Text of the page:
Home North pole ice Investigation of heat movement near the North Pole and under Arctic sea ice

Investigation of heat movement near the North Pole and under Arctic sea ice


Sea ice levels in the Arctic Ocean are declining rapidly, thanks to global warming. Now, to understand and predict ice growth and decay, researchers from Japan and collaborating countries conducted a survey in the Arctic Ocean to study the influence of ocean heat on sea ice in the boundary layer. ice-ocean. Their findings provide insight into the mechanisms of Arctic sea ice decline to make accurate future predictions of global climate.

Sea ice (a term for ice that is not attached to the shore) in the Arctic Ocean is currently at an all-time low, due to global warming. Scientists have previously attempted to study the ice in this region; however, due to its constant movement by strong surface winds and ocean currents, it is difficult to continuously monitor it.

The growth and breakdown of sea ice can be influenced by the interaction of drift ice and the near-surface ocean layer, where turbulent heat and salt fluctuations govern ice formation. Turbulence at the ice-ocean boundary layer (IOBL), which is the transition zone between sea ice and seawater, is also shaped by freshwater intrusion from the melting of the sea ​​ice and the physical exclusion of brine during ice formation. Although some research has been conducted on the mechanisms of sea ice formation, the combined effect of mechanical forces and buoyancy on this process remains poorly understood.

Now, a joint team of researchers from the University of Tokyo, Hokkaido University and the National Polar Research Institute have used data collected during the international ship-based MOSAiC observation expedition. , to examine the arctic IOBL as it transitioned from melting to refreezing in real time. The team was led by Dr. Yusuke Kawaguchi of the University of Tokyo’s Institute of Atmospheric and Oceanic Research and included Dr. Daiki Nomura of Hokkaido University and Dr. Jun Inoue of the National Research Institute polar.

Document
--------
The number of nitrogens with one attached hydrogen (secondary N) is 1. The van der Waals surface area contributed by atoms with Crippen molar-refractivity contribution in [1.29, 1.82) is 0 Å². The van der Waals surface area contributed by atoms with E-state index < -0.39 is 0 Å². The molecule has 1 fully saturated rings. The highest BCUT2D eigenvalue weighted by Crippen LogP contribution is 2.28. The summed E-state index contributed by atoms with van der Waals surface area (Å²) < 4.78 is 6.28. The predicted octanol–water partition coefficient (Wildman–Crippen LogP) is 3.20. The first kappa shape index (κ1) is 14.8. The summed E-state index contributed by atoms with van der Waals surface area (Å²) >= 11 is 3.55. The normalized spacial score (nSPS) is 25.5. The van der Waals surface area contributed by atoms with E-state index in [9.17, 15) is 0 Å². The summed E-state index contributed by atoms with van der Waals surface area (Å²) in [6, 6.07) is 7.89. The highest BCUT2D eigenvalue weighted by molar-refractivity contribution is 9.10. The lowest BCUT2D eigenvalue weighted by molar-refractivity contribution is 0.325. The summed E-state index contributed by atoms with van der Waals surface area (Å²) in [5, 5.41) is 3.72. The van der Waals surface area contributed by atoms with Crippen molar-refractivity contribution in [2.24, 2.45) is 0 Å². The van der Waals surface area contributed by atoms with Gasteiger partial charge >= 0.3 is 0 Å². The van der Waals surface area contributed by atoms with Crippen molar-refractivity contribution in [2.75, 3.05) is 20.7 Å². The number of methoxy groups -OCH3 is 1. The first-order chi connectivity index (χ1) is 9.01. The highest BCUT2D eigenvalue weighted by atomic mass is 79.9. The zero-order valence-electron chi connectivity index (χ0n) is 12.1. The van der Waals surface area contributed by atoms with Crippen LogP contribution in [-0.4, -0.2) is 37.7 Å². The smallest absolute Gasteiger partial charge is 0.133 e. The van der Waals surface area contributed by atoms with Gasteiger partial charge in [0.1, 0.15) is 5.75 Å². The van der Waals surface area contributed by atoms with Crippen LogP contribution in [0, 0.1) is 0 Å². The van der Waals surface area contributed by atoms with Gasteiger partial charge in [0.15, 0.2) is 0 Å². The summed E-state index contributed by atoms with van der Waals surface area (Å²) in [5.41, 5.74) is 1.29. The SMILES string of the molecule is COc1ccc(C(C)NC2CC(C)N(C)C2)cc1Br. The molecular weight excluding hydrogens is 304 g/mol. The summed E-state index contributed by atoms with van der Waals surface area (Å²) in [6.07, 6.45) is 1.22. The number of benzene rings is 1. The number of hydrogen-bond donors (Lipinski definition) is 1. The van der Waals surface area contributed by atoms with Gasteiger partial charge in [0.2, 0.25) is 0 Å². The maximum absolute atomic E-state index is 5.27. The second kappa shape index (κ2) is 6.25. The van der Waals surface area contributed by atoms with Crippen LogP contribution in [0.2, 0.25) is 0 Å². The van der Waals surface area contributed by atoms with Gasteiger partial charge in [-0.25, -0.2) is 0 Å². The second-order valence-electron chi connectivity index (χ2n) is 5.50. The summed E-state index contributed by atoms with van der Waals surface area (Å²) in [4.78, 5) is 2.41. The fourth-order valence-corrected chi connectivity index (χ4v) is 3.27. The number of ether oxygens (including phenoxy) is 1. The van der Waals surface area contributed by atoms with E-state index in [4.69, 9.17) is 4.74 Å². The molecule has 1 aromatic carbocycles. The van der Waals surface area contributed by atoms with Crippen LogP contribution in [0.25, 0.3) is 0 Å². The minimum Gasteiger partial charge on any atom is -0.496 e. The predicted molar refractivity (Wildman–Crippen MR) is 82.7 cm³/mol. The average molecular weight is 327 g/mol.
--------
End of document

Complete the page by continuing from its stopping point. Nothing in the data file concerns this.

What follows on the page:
“Due to the complex patterns of heat and energy transfer, the physics of cold oceans is complicated. Our goal was to quantify the thermodynamic growth and decay of sea ice while incorporating the effects of heat exchange and salt with near-surface water due to turbulent forces,” says Kawaguchi about his motivation to complete this work. The team’s findings were published in the Journal of Geophysical Research-Oceans.

The team combined various datasets, including observations of air, sea ice and ocean properties from the sea ice. These were collected during the final stage of the MOSAiC study, which was an international project undertaken to study the climate, ocean and sea ice characteristics of the Arctic Ocean.

From their investigation, the team concluded that the current Arctic sea ice was more likely to melt in summer and freeze in autumn and early winter than before. Asked about the main discoveries, Kawaguchi, the lead author, talks about the characteristics of seawater and sea ice that are responsible for this fascinating phenomenon. “Our first finding was that in summer, strong winds cause water to mix where the ice and ocean meet. We were able to show that the enhanced heat transfer occurs just below the ice. of sea”, he explains.

Their second discovery concerns the drop in salinity of seawater when it mixes with the melting water of the pack ice. “As meltwater accumulates under the sea ice, the salinity of the seawater decreases and then the freezing temperature increases. This ends the melting of sea ice at an earlier time because the water becomes easier to freeze. Kawaguchi said.

The team is excited about the implications of their findings for the field of polar oceanography, particularly in the context of climate change. Currently, the team is developing a device that simultaneously measures sea ice movement and salinity at IOBL, in the hope that it will collect more data to paint a clearer picture of sea ice fluctuations. Arctic.

“The extent of Arctic sea ice can affect regional climate in remote locations, such as Japan, via atmospheric disturbances. We believe that studying sea ice will allow us to better predict future changes in Earth’s climate” , concludes Kawaguchi.

– This press release was provided by the Information and Systems Research Organization